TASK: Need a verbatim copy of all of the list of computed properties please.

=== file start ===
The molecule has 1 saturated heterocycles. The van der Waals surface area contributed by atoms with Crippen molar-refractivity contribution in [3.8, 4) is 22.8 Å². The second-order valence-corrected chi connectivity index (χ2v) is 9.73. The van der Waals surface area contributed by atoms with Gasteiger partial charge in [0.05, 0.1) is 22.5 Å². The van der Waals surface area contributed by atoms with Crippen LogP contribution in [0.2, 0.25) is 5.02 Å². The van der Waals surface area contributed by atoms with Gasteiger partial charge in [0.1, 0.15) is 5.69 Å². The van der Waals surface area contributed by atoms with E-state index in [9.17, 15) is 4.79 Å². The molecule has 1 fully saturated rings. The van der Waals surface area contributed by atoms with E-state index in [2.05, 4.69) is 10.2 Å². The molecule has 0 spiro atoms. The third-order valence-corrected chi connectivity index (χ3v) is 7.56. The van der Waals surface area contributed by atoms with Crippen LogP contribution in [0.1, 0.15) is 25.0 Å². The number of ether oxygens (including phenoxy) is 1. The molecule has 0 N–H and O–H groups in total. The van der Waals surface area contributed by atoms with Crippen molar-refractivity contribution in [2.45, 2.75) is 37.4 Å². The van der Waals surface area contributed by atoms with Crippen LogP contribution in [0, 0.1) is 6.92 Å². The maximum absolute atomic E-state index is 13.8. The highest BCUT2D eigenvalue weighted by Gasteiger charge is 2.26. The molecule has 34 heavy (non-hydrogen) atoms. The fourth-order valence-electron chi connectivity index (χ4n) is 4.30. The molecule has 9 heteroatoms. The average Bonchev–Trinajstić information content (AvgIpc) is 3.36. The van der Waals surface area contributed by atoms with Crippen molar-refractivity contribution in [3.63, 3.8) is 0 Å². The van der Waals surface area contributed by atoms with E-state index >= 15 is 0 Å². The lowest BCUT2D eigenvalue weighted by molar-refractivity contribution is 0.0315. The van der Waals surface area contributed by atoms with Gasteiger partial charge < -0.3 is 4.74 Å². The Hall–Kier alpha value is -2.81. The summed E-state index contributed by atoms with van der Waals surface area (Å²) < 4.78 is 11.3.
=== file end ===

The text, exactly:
The molecule has 1 saturated heterocycles. The van der Waals surface area contributed by atoms with Crippen molar-refractivity contribution in [3.8, 4) is 22.8 Å². The second-order valence-corrected chi connectivity index (χ2v) is 9.73. The van der Waals surface area contributed by atoms with Gasteiger partial charge in [0.05, 0.1) is 22.5 Å². The van der Waals surface area contributed by atoms with Crippen LogP contribution in [0.2, 0.25) is 5.02 Å². The van der Waals surface area contributed by atoms with Gasteiger partial charge in [0.1, 0.15) is 5.69 Å². The van der Waals surface area contributed by atoms with E-state index in [9.17, 15) is 4.79 Å². The molecule has 1 fully saturated rings. The van der Waals surface area contributed by atoms with E-state index in [2.05, 4.69) is 10.2 Å². The molecule has 0 spiro atoms. The third-order valence-corrected chi connectivity index (χ3v) is 7.56. The van der Waals surface area contributed by atoms with Crippen LogP contribution in [0.1, 0.15) is 25.0 Å². The number of ether oxygens (including phenoxy) is 1. The molecule has 0 N–H and O–H groups in total. The van der Waals surface area contributed by atoms with Crippen molar-refractivity contribution in [2.45, 2.75) is 37.4 Å². The van der Waals surface area contributed by atoms with Crippen LogP contribution in [0, 0.1) is 6.92 Å². The maximum absolute atomic E-state index is 13.8. The highest BCUT2D eigenvalue weighted by Gasteiger charge is 2.26. The molecule has 34 heavy (non-hydrogen) atoms. The fourth-order valence-electron chi connectivity index (χ4n) is 4.30. The molecule has 9 heteroatoms. The average Bonchev–Trinajstić information content (AvgIpc) is 3.36. The van der Waals surface area contributed by atoms with Crippen molar-refractivity contribution in [3.63, 3.8) is 0 Å². The van der Waals surface area contributed by atoms with E-state index >= 15 is 0 Å². The lowest BCUT2D eigenvalue weighted by molar-refractivity contribution is 0.0315. The van der Waals surface area contributed by atoms with Gasteiger partial charge < -0.3 is 4.74 Å². The Hall–Kier alpha value is -2.81. The summed E-state index contributed by atoms with van der Waals surface area (Å²) < 4.78 is 11.3.